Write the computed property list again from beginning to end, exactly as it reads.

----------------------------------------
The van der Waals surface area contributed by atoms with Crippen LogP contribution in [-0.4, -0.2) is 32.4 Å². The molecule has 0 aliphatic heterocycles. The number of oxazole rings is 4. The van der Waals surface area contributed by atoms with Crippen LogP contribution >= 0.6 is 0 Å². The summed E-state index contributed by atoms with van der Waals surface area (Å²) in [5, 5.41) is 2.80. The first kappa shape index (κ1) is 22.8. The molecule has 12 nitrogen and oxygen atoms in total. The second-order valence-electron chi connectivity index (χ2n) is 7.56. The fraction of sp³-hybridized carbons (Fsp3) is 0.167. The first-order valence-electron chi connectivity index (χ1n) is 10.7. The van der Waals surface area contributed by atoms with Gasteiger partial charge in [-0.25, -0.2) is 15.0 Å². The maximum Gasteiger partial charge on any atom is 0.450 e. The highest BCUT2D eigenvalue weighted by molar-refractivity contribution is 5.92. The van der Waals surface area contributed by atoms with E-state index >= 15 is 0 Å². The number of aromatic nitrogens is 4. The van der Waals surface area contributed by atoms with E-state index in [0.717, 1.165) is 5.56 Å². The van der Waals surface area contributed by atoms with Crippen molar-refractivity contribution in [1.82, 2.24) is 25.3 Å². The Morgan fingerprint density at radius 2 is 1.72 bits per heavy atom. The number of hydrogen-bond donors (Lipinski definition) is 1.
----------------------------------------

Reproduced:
The van der Waals surface area contributed by atoms with Crippen LogP contribution in [-0.4, -0.2) is 32.4 Å². The molecule has 0 aliphatic heterocycles. The number of oxazole rings is 4. The van der Waals surface area contributed by atoms with Crippen LogP contribution >= 0.6 is 0 Å². The summed E-state index contributed by atoms with van der Waals surface area (Å²) in [5, 5.41) is 2.80. The first kappa shape index (κ1) is 22.8. The molecule has 12 nitrogen and oxygen atoms in total. The second-order valence-electron chi connectivity index (χ2n) is 7.56. The fraction of sp³-hybridized carbons (Fsp3) is 0.167. The first-order valence-electron chi connectivity index (χ1n) is 10.7. The van der Waals surface area contributed by atoms with Gasteiger partial charge in [-0.25, -0.2) is 15.0 Å². The maximum Gasteiger partial charge on any atom is 0.450 e. The highest BCUT2D eigenvalue weighted by molar-refractivity contribution is 5.92. The van der Waals surface area contributed by atoms with E-state index >= 15 is 0 Å². The number of aromatic nitrogens is 4. The van der Waals surface area contributed by atoms with E-state index in [0.717, 1.165) is 5.56 Å². The van der Waals surface area contributed by atoms with Crippen molar-refractivity contribution in [1.82, 2.24) is 25.3 Å². The Morgan fingerprint density at radius 2 is 1.72 bits per heavy atom. The number of hydrogen-bond donors (Lipinski definition) is 1.